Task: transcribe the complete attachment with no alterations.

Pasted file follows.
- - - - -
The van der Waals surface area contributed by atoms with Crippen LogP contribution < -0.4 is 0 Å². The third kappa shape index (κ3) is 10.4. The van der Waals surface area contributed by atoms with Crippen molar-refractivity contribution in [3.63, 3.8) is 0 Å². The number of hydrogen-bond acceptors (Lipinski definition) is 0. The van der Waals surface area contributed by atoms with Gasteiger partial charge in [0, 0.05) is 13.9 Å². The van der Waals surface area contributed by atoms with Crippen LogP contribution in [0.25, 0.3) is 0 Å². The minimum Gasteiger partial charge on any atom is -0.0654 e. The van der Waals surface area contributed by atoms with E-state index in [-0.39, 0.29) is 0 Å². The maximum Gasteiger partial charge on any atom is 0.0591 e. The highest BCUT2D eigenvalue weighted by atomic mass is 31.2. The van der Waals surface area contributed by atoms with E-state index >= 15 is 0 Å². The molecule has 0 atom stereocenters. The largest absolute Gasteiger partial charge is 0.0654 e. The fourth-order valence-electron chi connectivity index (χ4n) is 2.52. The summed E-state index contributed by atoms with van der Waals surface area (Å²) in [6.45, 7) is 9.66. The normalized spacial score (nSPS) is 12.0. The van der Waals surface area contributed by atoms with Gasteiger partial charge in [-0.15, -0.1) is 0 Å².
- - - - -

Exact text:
The van der Waals surface area contributed by atoms with Crippen LogP contribution < -0.4 is 0 Å². The third kappa shape index (κ3) is 10.4. The van der Waals surface area contributed by atoms with Crippen molar-refractivity contribution in [3.63, 3.8) is 0 Å². The number of hydrogen-bond acceptors (Lipinski definition) is 0. The van der Waals surface area contributed by atoms with Gasteiger partial charge in [0, 0.05) is 13.9 Å². The van der Waals surface area contributed by atoms with Crippen LogP contribution in [0.25, 0.3) is 0 Å². The minimum Gasteiger partial charge on any atom is -0.0654 e. The van der Waals surface area contributed by atoms with E-state index in [-0.39, 0.29) is 0 Å². The maximum Gasteiger partial charge on any atom is 0.0591 e. The highest BCUT2D eigenvalue weighted by atomic mass is 31.2. The van der Waals surface area contributed by atoms with E-state index >= 15 is 0 Å². The molecule has 0 atom stereocenters. The largest absolute Gasteiger partial charge is 0.0654 e. The fourth-order valence-electron chi connectivity index (χ4n) is 2.52. The summed E-state index contributed by atoms with van der Waals surface area (Å²) in [6.45, 7) is 9.66. The normalized spacial score (nSPS) is 12.0. The van der Waals surface area contributed by atoms with Gasteiger partial charge in [-0.15, -0.1) is 0 Å².